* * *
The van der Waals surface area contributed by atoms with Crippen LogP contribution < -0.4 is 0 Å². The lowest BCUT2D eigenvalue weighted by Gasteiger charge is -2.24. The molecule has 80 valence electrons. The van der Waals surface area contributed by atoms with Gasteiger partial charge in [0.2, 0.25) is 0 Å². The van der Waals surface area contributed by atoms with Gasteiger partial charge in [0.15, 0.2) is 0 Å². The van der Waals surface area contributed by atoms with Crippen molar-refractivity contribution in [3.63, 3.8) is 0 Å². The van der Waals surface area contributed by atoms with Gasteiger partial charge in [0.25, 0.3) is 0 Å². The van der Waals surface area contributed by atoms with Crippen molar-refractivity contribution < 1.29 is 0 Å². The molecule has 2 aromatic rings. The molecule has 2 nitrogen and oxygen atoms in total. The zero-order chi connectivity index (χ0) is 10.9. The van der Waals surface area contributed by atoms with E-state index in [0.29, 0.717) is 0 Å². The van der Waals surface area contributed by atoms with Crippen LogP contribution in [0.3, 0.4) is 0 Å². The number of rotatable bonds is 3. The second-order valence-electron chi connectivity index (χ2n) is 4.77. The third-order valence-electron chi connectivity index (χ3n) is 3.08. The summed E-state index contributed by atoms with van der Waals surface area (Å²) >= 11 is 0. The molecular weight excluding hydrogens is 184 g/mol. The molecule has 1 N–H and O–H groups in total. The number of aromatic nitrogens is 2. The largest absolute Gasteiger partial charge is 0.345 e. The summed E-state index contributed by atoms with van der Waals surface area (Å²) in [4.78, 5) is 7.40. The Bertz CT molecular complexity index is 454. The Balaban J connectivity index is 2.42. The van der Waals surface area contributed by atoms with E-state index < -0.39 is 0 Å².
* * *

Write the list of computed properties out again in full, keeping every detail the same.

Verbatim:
The van der Waals surface area contributed by atoms with Crippen LogP contribution < -0.4 is 0 Å². The lowest BCUT2D eigenvalue weighted by Gasteiger charge is -2.24. The molecule has 80 valence electrons. The van der Waals surface area contributed by atoms with Gasteiger partial charge in [0.2, 0.25) is 0 Å². The van der Waals surface area contributed by atoms with Gasteiger partial charge in [0.15, 0.2) is 0 Å². The van der Waals surface area contributed by atoms with Crippen molar-refractivity contribution in [3.63, 3.8) is 0 Å². The van der Waals surface area contributed by atoms with Gasteiger partial charge in [0.25, 0.3) is 0 Å². The van der Waals surface area contributed by atoms with Crippen molar-refractivity contribution < 1.29 is 0 Å². The molecule has 2 aromatic rings. The molecule has 2 nitrogen and oxygen atoms in total. The zero-order chi connectivity index (χ0) is 10.9. The van der Waals surface area contributed by atoms with E-state index in [0.29, 0.717) is 0 Å². The van der Waals surface area contributed by atoms with Crippen LogP contribution in [0.3, 0.4) is 0 Å². The number of rotatable bonds is 3. The second-order valence-electron chi connectivity index (χ2n) is 4.77. The third-order valence-electron chi connectivity index (χ3n) is 3.08. The summed E-state index contributed by atoms with van der Waals surface area (Å²) >= 11 is 0. The molecular weight excluding hydrogens is 184 g/mol. The molecule has 1 N–H and O–H groups in total. The number of aromatic nitrogens is 2. The largest absolute Gasteiger partial charge is 0.345 e. The summed E-state index contributed by atoms with van der Waals surface area (Å²) in [4.78, 5) is 7.40. The Bertz CT molecular complexity index is 454. The Balaban J connectivity index is 2.42. The van der Waals surface area contributed by atoms with E-state index < -0.39 is 0 Å².